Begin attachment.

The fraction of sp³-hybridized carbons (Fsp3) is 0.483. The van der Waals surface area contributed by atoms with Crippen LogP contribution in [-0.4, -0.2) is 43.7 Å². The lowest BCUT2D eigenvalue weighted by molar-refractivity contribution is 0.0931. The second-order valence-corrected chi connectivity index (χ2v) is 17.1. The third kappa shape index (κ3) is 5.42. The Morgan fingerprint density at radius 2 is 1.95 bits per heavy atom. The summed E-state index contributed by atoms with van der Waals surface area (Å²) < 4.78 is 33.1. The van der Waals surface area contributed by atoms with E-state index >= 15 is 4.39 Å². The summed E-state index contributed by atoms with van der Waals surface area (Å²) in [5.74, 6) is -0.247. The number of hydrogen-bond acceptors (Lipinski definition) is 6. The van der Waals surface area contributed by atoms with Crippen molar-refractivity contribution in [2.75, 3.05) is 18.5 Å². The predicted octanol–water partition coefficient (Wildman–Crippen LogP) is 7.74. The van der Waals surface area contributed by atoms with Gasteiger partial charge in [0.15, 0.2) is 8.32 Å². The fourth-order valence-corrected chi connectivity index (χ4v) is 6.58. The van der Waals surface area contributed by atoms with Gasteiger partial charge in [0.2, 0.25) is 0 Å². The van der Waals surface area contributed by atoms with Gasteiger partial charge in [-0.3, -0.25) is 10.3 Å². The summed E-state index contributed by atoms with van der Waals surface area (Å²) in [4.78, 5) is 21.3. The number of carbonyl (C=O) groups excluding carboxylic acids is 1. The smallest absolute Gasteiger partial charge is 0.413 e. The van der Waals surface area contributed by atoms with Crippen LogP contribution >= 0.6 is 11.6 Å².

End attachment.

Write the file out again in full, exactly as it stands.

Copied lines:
The fraction of sp³-hybridized carbons (Fsp3) is 0.483. The van der Waals surface area contributed by atoms with Crippen LogP contribution in [-0.4, -0.2) is 43.7 Å². The lowest BCUT2D eigenvalue weighted by molar-refractivity contribution is 0.0931. The second-order valence-corrected chi connectivity index (χ2v) is 17.1. The third kappa shape index (κ3) is 5.42. The Morgan fingerprint density at radius 2 is 1.95 bits per heavy atom. The summed E-state index contributed by atoms with van der Waals surface area (Å²) < 4.78 is 33.1. The van der Waals surface area contributed by atoms with E-state index >= 15 is 4.39 Å². The summed E-state index contributed by atoms with van der Waals surface area (Å²) in [5.74, 6) is -0.247. The number of hydrogen-bond acceptors (Lipinski definition) is 6. The van der Waals surface area contributed by atoms with Crippen molar-refractivity contribution in [2.75, 3.05) is 18.5 Å². The predicted octanol–water partition coefficient (Wildman–Crippen LogP) is 7.74. The van der Waals surface area contributed by atoms with Gasteiger partial charge in [0.15, 0.2) is 8.32 Å². The fourth-order valence-corrected chi connectivity index (χ4v) is 6.58. The van der Waals surface area contributed by atoms with Gasteiger partial charge in [0.2, 0.25) is 0 Å². The van der Waals surface area contributed by atoms with Gasteiger partial charge in [-0.3, -0.25) is 10.3 Å². The summed E-state index contributed by atoms with van der Waals surface area (Å²) in [4.78, 5) is 21.3. The number of carbonyl (C=O) groups excluding carboxylic acids is 1. The smallest absolute Gasteiger partial charge is 0.413 e. The van der Waals surface area contributed by atoms with Crippen LogP contribution >= 0.6 is 11.6 Å².